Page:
Everyone has their own favourites, everyone will tell you what it is about this movie or that one, that they so admired that they just had to include it on their Top 10 favourites, whether that’s the last decade, or all time favourites.
So of course, I’m going to add my 2 cents worth, and share my current Top 10 favourites. And yes, I say current, as tomorrow, or next week, or next year, I just might watch another knockout SF movie that blows me away and, yep, nudges out an old fav, to take its rightful place on my list. Which, I guess, over time, will go from being a Top 10 to a Top 100. One day!
After all, it does get harder and harder with each passing year to par a long list down to just ten. Though, it has to be said, I’m still not sure I could do a Top 100, not yet anyway. Even though there are plenty of SF movies I’ve enjoyed over the years, not all would make it onto a Top anything. But they where, nonetheless, still fun entertainment.
For instance, how ever much I love the Avengers movies for the crazy-assed action, they will never make it onto any top favourite list. Like a lot of movies that are in the end, popcorn fun, I want a little more than mad-cap explosions like, an underlying thread or message.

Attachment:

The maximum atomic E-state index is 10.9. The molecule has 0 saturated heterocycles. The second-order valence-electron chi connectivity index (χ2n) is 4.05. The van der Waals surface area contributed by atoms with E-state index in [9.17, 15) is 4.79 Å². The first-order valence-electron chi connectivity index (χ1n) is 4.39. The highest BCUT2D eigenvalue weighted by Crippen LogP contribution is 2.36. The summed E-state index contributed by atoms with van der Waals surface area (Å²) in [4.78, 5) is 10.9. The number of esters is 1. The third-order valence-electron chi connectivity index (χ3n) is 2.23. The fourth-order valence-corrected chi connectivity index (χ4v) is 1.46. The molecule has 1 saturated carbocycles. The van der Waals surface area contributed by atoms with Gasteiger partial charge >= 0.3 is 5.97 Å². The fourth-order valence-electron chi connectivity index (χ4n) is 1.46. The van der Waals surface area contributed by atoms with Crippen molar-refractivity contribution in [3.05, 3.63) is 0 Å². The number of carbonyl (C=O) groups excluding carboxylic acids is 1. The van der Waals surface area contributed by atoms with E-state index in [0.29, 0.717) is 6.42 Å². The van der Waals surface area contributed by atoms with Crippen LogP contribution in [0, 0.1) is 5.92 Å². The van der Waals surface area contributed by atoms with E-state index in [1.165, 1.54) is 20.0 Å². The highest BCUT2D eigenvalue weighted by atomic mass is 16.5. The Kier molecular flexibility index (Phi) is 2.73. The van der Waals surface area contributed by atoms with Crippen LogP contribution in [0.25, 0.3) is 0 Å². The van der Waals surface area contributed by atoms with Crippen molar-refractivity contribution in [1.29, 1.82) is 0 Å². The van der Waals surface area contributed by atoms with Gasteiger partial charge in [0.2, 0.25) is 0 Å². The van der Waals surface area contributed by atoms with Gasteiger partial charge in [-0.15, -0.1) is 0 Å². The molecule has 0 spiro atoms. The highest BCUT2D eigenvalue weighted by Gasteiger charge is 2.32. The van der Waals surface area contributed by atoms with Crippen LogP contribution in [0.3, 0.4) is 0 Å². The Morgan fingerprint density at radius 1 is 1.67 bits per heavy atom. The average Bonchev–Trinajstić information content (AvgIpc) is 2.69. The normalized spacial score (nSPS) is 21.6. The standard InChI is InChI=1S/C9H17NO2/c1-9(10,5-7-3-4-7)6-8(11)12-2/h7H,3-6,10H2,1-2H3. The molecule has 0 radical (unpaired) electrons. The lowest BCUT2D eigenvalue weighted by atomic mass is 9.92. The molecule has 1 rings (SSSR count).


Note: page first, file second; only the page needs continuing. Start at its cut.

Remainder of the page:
So let’s start with my current Top 10 fav SF movies:
- THE FIFTH ELEMENT (1997) — directed by one of my all-time favourite directors, Luc Besson, this movie has it all, as far as I’m concerned. From the wonderfully crazy-assed storyline, to the actors, especially the dead-pan Bruce Willis as Korben Dallas going up against Milla Jovovich’s deadly and naive LeeLoo, to Ian Holm as the muddling Father Vito Cornelius. Each character is played to the hilt. And who could fail to remember Christ Tucker in the extra campy roll of Ruby Rhod? He nearly stole the show.
- ALIEN (1979) — directed by Ridley Scott, this monster/horror movie set aboard an oil refinery in space, has all the classic Hitchcock movie elements in it. Shock and horror delivered by atmosphere and timing, revealing just enough to build the tension, before the big reveal. It was all about what you didn’t see, more than when we finally did get to see the alien. But even then, this seven foot monster is one of the scariest I’d ever seen, way back in 1977, when Alien first came out. It still holds up even after all this time.